Its a strong indicator that the online sector here in Kenya is coming of age with serious consumer brands emerging. This is simply what it takes to build large consumer brands that all Kenyans know and understand. I’ve often said that building a website is not the same as building a business, and to build a large scale consumer business you need a large scale consumer brand. Which means a lot of investment generally.

    It was hard to imagine only three years ago that there would be very strong online brands dominating the advertising media space, and the fact that strong investors have backed these brands is testament to the fact that the online sector here in Kenya is maturing rapidly, and following paths well trodden in other markets where online brands also feature heavily on TV to this day.

    All of these brands are probably experiencing the same issue which is that we’ve all max’d out on being able to grow brand awareness and traffic through more tactical means of building awareness through all the internet users in Kenya.

    One cannot visit any website or Facebook without a guarantee of seeing an online Kenyan brand advert from either Cheki, BrighterMonday, OLX, Rupu, BuyRentKenya, PigiaMe or Jumia, or some of the other emerging brands. Between these companies, we have literally bought all the ad space online that’s available! At a high level, last year Cheki had well over 1 million unique Kenyan visitors, and when you think about the number of cars on the road – 1.2m – and all the people over say 23 on Facebook that might buy a car any time soon, we’ve pretty much got 100% penetration of the online consumer market, and not far off the same penetration in the volume of ads in the cars category. So the only way we can realistically grow the audience is to get those car buyers and sellers who are not online to move online. And Facebook ads are not going to achieve this.

    Offline, Cheki for example has its brand on pretty much every single car dealer in the country, we have fleets of Cheki branded cars in every urban centre, we’ve run campaigns on the front pages of the major newspapers. The only way we can realistically reach the remaining Kenyan prospective car buyers who don’t know Cheki is through TV.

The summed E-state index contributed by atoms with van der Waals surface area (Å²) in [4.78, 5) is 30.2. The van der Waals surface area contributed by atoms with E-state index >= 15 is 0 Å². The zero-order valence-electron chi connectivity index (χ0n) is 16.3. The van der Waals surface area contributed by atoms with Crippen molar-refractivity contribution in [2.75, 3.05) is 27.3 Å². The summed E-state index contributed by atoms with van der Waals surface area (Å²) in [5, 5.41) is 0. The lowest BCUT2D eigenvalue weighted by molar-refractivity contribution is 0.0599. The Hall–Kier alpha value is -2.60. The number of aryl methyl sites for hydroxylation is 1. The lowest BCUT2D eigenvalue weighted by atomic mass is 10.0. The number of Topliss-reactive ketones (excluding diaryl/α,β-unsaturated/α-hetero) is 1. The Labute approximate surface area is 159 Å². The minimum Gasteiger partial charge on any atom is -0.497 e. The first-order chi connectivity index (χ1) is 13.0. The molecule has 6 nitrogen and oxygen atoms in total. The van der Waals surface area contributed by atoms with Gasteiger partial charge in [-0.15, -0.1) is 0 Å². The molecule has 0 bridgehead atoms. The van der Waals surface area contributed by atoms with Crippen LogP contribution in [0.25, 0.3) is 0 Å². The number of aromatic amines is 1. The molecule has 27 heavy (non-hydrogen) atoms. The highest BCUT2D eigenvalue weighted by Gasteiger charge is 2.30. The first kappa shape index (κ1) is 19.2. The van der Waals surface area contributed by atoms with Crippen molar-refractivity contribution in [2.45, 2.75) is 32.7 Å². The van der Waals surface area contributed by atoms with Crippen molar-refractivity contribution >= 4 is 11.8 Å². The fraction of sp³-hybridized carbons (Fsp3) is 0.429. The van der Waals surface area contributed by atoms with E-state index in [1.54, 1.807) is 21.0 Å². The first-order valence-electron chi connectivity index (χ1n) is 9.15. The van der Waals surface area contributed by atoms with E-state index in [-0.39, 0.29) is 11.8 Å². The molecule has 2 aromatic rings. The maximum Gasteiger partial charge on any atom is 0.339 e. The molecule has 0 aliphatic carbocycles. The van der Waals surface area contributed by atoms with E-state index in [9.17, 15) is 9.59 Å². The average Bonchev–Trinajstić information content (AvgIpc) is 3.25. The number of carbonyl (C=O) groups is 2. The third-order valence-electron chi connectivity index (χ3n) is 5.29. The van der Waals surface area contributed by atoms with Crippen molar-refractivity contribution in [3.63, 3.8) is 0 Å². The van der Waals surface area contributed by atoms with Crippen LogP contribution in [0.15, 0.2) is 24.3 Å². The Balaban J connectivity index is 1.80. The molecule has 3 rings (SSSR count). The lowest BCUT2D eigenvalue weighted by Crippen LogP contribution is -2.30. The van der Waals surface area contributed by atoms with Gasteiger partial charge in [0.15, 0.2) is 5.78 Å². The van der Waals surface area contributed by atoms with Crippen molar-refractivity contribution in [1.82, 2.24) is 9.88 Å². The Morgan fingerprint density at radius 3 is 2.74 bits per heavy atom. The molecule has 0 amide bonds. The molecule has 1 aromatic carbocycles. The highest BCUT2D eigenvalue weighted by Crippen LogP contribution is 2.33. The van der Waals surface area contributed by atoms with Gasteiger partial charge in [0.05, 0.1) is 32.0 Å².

So this is a symptom of the rather limited media options available in the country to reach a mass audience and the early stage of our market where a relatively small percentage of the actual population is transacting online.

    I should also point out that there’s very little substantive overlap between Rupu, OLX and Cheki. The former two – without speaking for them in any way – are in the run up to Christmas which should be their core peak of activity, being heavily focused on the retail and consumer marketplace spaces as their core long term business. November and December are the peak car buying months in the year, and the peak consumer shopping time of the year. So there are very strong seasonal reasons for us all being on TV at the same time for different consumer segments.

    Lastly, and most importantly, this collective spend is rapidly growing the awareness across Kenya for the entire internet category, validating online as a trustworthy and “normal” channel for e-commerce. The fact that we are all spending on TV is great for us individually and great for all of us collectively.
    We rather enjoy the fact that when one of our unnamed competitors drops a large investment on wall-to-wall TV, Cheki’s traffic always jumps – thanks guys, you know who you are :-)

    On a final note, regarding the “bubble” aspect, you’re right that some of these spenders are pouring very,very large sums of money with no current revenue model, and even if they had a revenue model, it is hard to understand how this level of spend by some in the industry will ever be recovered given the basic facts of internet penetration, population, propensity to spend, ad volume and time.

    At Cheki we have a strong revenue model where advertisers pay us – not to mention some other revenue streams that get directly driven by increased consumer volume – and whilst we’re happy to spend some up-front capital on building a long term sustainable brand asset, we fully expect a return on that investment and have a pretty well thought out strategy to achieve that.

    • I actually thought I was the only one who noticed the same thing and Carey November and December are the peak months for almost all businesses and thats why the ads are all over!

      PS: Pesa imemwagwa….I wonder how much OLX has spent on their campaigns!